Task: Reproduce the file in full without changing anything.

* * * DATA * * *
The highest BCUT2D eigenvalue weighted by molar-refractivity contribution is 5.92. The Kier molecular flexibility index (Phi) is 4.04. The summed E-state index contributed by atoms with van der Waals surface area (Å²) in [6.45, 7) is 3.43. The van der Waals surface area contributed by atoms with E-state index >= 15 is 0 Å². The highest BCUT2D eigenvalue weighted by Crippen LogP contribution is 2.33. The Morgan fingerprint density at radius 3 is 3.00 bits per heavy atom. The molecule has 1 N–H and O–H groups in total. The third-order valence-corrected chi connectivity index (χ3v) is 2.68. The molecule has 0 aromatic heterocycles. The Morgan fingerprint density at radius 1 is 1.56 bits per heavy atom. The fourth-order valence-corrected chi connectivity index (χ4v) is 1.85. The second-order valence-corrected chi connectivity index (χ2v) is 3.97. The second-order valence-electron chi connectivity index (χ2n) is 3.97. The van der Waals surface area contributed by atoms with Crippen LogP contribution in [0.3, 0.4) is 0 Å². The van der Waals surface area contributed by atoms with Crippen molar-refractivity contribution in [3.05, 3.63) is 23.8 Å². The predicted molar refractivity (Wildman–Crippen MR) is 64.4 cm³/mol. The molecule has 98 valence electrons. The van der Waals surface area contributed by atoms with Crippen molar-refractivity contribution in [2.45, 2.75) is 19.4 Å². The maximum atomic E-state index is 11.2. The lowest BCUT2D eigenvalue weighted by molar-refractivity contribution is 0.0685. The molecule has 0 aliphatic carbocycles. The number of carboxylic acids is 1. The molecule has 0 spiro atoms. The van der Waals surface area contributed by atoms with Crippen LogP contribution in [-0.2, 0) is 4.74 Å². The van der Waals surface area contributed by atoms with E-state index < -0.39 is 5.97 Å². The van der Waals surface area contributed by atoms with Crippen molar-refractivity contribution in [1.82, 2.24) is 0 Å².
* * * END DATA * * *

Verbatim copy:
The highest BCUT2D eigenvalue weighted by molar-refractivity contribution is 5.92. The Kier molecular flexibility index (Phi) is 4.04. The summed E-state index contributed by atoms with van der Waals surface area (Å²) in [6.45, 7) is 3.43. The van der Waals surface area contributed by atoms with E-state index >= 15 is 0 Å². The highest BCUT2D eigenvalue weighted by Crippen LogP contribution is 2.33. The Morgan fingerprint density at radius 3 is 3.00 bits per heavy atom. The molecule has 1 N–H and O–H groups in total. The third-order valence-corrected chi connectivity index (χ3v) is 2.68. The molecule has 0 aromatic heterocycles. The Morgan fingerprint density at radius 1 is 1.56 bits per heavy atom. The fourth-order valence-corrected chi connectivity index (χ4v) is 1.85. The second-order valence-corrected chi connectivity index (χ2v) is 3.97. The second-order valence-electron chi connectivity index (χ2n) is 3.97. The van der Waals surface area contributed by atoms with Crippen LogP contribution in [0.3, 0.4) is 0 Å². The van der Waals surface area contributed by atoms with Crippen molar-refractivity contribution in [3.05, 3.63) is 23.8 Å². The predicted molar refractivity (Wildman–Crippen MR) is 64.4 cm³/mol. The molecule has 98 valence electrons. The van der Waals surface area contributed by atoms with Crippen molar-refractivity contribution in [2.45, 2.75) is 19.4 Å². The maximum atomic E-state index is 11.2. The lowest BCUT2D eigenvalue weighted by molar-refractivity contribution is 0.0685. The molecule has 0 aliphatic carbocycles. The number of carboxylic acids is 1. The molecule has 0 spiro atoms. The van der Waals surface area contributed by atoms with Crippen LogP contribution in [-0.2, 0) is 4.74 Å². The van der Waals surface area contributed by atoms with E-state index < -0.39 is 5.97 Å². The van der Waals surface area contributed by atoms with Crippen molar-refractivity contribution in [1.82, 2.24) is 0 Å².